Recently we reported about the Voxel8 3d printer which could print circuitry directly onto any 3d printed object, the response this product has got from the prototyping industry is huge. Looking at the huge potential of this 3d printer even Autodesk the biggest CAD Company in the world has invested money on them. It’s for the first time ever since the birth of electronics that we have been able to merge the production of the casings and the intricate laying of circuits. This means no more need of traditional fabrication methods such as etching-and-soldering which are both time consuming and potentially hazardous to handle. I am sure looking at this immense improvement over traditional methods of production that this 3d printing technology provides there would be many other companies that would be working on the lines of Voxel8.Soon we would see an array of 3d printers that are made specifically for the Electronics industry.
One possible area where the Vortex8 3d print falls short is that it uses a conductive ink rather than a filament. This means that the raw material would be patented and hence expensive. If we really need to see the growth of Electronic 3d Printers we would need better open source conductive filaments that work with most FDM 3d printers.
To cater to the Unimaginable growth in the need to such Conductive Filaments, teams of scientist from A*STAR Institute of Materials Research and Engineering (IMRE) have successfully made a Super conductive filament. According to their claims this Filament is 1,000 times more conductive than existing Conductive 3D printer filaments in the market.
This Filament can be used with any Desktop FDM printer and the team has already begun testing it by printing electronic prototypes of LED bulbs, complex three-dimensional circuits and a wearable, flexible sensor.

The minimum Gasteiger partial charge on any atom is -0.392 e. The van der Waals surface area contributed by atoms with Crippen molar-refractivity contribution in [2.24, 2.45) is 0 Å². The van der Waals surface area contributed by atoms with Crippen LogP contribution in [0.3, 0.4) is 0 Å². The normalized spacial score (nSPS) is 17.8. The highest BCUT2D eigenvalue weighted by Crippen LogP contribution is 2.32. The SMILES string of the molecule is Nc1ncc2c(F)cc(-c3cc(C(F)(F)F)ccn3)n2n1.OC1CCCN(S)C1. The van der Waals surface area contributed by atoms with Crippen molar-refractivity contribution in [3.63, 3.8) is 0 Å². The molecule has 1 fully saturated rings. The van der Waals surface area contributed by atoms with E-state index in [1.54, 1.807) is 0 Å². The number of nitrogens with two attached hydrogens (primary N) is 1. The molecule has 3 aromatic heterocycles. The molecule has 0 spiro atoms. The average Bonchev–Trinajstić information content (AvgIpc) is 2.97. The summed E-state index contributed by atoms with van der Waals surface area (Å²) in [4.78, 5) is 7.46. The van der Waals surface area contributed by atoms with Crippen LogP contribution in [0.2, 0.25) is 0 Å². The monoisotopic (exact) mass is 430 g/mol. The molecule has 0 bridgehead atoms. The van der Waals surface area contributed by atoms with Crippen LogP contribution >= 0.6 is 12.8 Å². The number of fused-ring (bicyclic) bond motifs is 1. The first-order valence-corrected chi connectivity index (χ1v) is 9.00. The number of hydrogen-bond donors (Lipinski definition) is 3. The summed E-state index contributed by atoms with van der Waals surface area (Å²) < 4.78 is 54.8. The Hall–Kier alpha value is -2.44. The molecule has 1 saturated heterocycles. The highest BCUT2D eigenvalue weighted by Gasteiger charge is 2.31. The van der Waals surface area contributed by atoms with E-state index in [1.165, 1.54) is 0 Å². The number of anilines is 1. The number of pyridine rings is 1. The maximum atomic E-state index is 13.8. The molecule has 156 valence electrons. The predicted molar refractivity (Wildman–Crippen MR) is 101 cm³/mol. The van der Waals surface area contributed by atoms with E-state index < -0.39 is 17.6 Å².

Dr Johnson Goh, who is leading the group as the Principal Investigator and is currently the Head of the Science and Engineering Research Council’s (SERC) Nanofabrication and Characterization Group, said “I believe this will revolutionize desk-top manufacturing for electronic gadgets.”
While experimenting with the conductive filament the team found out that the resistivity of the newly discovered thermoplastic material is in the range of 0.5-1.0 Wcm. That’s a giant leap when compared to ProtoPlant’s conductive PLA filament which has a resistivity of 15 Wcm and MakerGeeks’ conductive ABS filament has a resistivity of roughly 1,000Wcm.
Dr Kwok Sen Wai, a scientist who worked alongside Goh on the project said “Objects in various colors, shapes and textures complete with functional circuits including wires, resistors and capacitors, could one day be printed in the comfort of one’s home. We believe that our material will encourage more innovation and entrepreneurship as it will empower people to make prototypes more easily and cheaply,”
IMRE is now looking for production partners to mass produce their super conductive filament and soon we would see that available on shelves for purchase. No tentative date of release is available to us however we are eagerly looking at the product development and we would keep you informed as soon as we have any updates.
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